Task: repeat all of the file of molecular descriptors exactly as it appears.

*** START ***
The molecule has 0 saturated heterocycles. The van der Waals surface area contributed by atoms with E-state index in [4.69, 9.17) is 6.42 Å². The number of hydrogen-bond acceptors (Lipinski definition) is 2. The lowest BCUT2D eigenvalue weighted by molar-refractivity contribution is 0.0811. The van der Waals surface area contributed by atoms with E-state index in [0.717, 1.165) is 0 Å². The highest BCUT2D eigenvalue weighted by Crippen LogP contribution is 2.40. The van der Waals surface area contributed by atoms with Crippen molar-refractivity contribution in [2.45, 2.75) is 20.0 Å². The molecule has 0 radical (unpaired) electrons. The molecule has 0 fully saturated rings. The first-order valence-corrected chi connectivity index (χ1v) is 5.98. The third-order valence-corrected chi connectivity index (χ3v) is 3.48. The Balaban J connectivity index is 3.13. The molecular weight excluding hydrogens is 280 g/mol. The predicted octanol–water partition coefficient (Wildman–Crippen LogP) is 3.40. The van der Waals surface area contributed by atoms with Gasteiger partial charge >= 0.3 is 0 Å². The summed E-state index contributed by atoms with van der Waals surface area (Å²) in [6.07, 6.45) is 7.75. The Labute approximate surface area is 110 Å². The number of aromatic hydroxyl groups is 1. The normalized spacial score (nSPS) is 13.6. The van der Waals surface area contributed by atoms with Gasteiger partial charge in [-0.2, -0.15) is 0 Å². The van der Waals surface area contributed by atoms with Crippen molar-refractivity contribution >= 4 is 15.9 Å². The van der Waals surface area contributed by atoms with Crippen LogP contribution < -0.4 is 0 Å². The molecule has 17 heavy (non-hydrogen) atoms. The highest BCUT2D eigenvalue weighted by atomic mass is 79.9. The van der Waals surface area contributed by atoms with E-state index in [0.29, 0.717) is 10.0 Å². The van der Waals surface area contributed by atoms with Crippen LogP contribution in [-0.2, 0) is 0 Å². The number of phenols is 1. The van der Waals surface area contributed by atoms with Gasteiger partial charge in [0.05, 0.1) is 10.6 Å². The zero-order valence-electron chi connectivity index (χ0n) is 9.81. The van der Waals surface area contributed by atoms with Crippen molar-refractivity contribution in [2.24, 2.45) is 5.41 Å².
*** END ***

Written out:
The molecule has 0 saturated heterocycles. The van der Waals surface area contributed by atoms with E-state index in [4.69, 9.17) is 6.42 Å². The number of hydrogen-bond acceptors (Lipinski definition) is 2. The lowest BCUT2D eigenvalue weighted by molar-refractivity contribution is 0.0811. The van der Waals surface area contributed by atoms with E-state index in [0.717, 1.165) is 0 Å². The highest BCUT2D eigenvalue weighted by Crippen LogP contribution is 2.40. The van der Waals surface area contributed by atoms with Crippen molar-refractivity contribution in [2.45, 2.75) is 20.0 Å². The molecule has 0 radical (unpaired) electrons. The molecule has 0 fully saturated rings. The first-order valence-corrected chi connectivity index (χ1v) is 5.98. The third-order valence-corrected chi connectivity index (χ3v) is 3.48. The Balaban J connectivity index is 3.13. The molecular weight excluding hydrogens is 280 g/mol. The predicted octanol–water partition coefficient (Wildman–Crippen LogP) is 3.40. The van der Waals surface area contributed by atoms with Gasteiger partial charge >= 0.3 is 0 Å². The summed E-state index contributed by atoms with van der Waals surface area (Å²) in [6.07, 6.45) is 7.75. The Labute approximate surface area is 110 Å². The number of aromatic hydroxyl groups is 1. The normalized spacial score (nSPS) is 13.6. The van der Waals surface area contributed by atoms with Gasteiger partial charge in [-0.2, -0.15) is 0 Å². The van der Waals surface area contributed by atoms with Crippen molar-refractivity contribution >= 4 is 15.9 Å². The van der Waals surface area contributed by atoms with Crippen LogP contribution < -0.4 is 0 Å². The molecule has 17 heavy (non-hydrogen) atoms. The highest BCUT2D eigenvalue weighted by atomic mass is 79.9. The van der Waals surface area contributed by atoms with E-state index in [0.29, 0.717) is 10.0 Å². The van der Waals surface area contributed by atoms with Crippen LogP contribution in [-0.2, 0) is 0 Å². The number of phenols is 1. The van der Waals surface area contributed by atoms with Gasteiger partial charge in [0.05, 0.1) is 10.6 Å². The zero-order valence-electron chi connectivity index (χ0n) is 9.81. The van der Waals surface area contributed by atoms with Crippen molar-refractivity contribution in [2.24, 2.45) is 5.41 Å².